comments have been disabled.
The men were released from al-Mansoura prison in the southern city of Aden on Tuesday, after authorities took guarantees from their families that they would never participate in any armed activity in the future, the sources said.
However, the director of al-Mansoura’s prison, Colonel Saif Ahmed Naji, declined to confirm or deny the release. “I’m not authorized to speak to press” he said over the phone from Aden.
About 150 al-Qaeda suspects will be released from different prisons over the coming few days, after giving the authorities written pledges that they will renounce extremism and violence, or any kind of participation in any armed activities, the sources said.
The release will be as a result of long-standing negotiations between the government and tribal chiefs representing the families of the men, the sources said.
The men to be released are those whose terms have finished, or those who were not proven to have participated in terrorist acts, the sources added.
Meanwhile, the Yemeni President Ali Abdullah Saleh called on tribal chiefs in three provinces believed to be safe havens for terrorists to cooperate with the authorities in fighting terrorism.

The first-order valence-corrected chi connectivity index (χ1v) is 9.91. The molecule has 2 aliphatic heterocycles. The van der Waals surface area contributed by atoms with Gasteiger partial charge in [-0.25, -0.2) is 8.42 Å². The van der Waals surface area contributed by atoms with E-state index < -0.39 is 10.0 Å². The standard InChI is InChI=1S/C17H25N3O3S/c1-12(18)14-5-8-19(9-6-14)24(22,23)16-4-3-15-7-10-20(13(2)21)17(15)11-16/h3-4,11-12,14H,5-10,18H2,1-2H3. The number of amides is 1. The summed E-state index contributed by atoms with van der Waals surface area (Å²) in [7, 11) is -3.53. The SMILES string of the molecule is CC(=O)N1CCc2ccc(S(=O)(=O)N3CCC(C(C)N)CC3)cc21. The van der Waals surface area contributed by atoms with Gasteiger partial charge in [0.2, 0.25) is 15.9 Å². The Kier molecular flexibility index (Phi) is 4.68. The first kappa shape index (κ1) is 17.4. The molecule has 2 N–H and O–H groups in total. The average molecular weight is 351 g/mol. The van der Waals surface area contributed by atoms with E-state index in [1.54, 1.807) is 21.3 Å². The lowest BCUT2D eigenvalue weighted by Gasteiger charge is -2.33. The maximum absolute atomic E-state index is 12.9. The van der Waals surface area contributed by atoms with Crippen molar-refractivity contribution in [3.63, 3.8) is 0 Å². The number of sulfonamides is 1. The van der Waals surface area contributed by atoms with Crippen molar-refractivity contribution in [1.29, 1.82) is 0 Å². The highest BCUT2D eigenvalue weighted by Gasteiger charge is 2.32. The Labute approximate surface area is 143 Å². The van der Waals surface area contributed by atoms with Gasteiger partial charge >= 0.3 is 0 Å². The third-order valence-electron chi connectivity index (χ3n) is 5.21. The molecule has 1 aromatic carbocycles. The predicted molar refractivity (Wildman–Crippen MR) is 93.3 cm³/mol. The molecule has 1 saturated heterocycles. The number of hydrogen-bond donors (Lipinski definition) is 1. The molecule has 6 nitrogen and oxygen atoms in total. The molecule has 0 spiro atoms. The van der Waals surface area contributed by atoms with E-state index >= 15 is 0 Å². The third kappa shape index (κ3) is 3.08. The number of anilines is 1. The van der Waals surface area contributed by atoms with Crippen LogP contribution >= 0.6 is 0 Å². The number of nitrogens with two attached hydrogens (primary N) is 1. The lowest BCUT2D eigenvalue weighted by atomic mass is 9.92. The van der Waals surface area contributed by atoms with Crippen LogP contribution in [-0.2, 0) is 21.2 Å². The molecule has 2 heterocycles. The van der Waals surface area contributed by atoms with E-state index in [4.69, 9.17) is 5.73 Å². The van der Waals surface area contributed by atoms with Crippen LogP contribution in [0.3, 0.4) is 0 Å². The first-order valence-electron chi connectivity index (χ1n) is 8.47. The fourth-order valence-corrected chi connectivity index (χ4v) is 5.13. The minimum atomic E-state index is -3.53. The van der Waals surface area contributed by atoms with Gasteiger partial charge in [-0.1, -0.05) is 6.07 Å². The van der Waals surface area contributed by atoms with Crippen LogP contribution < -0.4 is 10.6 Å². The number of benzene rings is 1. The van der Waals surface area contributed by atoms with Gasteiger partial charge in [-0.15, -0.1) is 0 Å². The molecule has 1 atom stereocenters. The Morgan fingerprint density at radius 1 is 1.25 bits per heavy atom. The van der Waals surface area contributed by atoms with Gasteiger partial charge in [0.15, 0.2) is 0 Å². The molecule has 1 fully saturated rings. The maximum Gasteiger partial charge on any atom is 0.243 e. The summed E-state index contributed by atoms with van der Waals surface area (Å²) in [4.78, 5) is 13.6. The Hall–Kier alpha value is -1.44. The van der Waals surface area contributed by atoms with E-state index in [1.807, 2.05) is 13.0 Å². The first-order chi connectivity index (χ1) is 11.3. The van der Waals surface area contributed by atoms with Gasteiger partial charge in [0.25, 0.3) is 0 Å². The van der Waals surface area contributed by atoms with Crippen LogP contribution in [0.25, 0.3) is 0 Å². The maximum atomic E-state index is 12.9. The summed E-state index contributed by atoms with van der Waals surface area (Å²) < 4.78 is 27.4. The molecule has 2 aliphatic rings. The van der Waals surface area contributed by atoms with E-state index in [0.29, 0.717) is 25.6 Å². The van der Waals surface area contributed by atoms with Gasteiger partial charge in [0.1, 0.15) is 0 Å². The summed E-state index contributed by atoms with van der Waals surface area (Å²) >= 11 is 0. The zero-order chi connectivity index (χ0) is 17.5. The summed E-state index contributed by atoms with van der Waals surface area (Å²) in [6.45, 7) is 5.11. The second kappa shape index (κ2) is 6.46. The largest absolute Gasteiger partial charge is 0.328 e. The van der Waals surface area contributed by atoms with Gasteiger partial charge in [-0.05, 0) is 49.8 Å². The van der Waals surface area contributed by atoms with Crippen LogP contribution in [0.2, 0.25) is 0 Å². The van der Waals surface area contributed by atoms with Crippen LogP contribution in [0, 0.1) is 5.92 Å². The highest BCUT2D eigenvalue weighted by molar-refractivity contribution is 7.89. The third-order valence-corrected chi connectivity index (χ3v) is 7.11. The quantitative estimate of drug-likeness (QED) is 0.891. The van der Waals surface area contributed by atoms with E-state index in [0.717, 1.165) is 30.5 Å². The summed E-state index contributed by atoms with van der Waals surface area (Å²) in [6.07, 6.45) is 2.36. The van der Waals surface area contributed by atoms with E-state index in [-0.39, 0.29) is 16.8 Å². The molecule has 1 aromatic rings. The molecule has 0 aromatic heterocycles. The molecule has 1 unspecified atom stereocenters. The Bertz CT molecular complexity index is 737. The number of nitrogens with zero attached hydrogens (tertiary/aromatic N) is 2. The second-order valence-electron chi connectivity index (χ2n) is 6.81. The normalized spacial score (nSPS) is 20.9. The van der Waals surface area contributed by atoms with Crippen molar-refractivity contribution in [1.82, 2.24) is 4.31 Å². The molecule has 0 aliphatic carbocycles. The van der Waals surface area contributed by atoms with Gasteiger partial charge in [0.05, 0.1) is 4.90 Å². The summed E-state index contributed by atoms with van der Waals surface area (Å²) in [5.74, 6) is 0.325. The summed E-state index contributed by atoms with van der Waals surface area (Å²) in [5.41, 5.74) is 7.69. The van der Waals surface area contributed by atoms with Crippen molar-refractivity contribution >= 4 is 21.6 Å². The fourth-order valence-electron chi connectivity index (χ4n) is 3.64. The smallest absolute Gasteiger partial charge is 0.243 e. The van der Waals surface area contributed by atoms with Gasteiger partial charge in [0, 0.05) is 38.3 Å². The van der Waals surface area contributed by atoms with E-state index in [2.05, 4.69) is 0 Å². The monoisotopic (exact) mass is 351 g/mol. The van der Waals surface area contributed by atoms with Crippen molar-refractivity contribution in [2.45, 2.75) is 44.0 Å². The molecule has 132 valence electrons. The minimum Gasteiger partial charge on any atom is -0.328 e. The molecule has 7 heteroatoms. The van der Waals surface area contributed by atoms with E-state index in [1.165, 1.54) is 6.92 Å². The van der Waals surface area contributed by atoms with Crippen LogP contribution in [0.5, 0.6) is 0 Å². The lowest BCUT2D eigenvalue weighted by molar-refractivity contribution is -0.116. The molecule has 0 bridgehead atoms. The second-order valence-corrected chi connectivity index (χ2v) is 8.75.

“How come you see the terrorists with your eyes in your villages and you do not say this is wrong,” President Saleh told a gathering of tribal leaders from Marib, Shabwa and al-Jawf on Tuesday in Marib, where the Yemeni and Saudi al-Qaeda group is believed to be hiding.
“This is not the triangle of evil, it is the triangle of good, and development,” Saleh said referring to the three provinces of Marib, Shabwa and al- Jawf.
“The State is not the reason behind the shortcomings in development, it is the terrorism.”
“You should understand, the people of the three provinces, if terrorism, sabotage and violence continue, this will hinder development. So, you should move and take action and the army will be with you.
” Despite the fact that the three eastern provinces are considered the main source of gas, oil and electricity, the local residents complain of having little in the way of development projects.
The tribal Shiekh Naji Al Sami, from Al Jawf, said the accusations that the three provinces are safe havens for terrorists is no more than extortion by some western and neighboring countries.
The journalist Abdul Elah Shaya, who interviewed the alleged al-Qaeda leader in late last January, said the call for the tribesmen to turn against the terrorists is a sign that the government is unable to arrest al-Qaeda leaders.
“They may be in these three provinces or they may be in Sana’a, who knows,” said Shaya, who interviewed Nasser al-Wahaishi in an undisclosed location.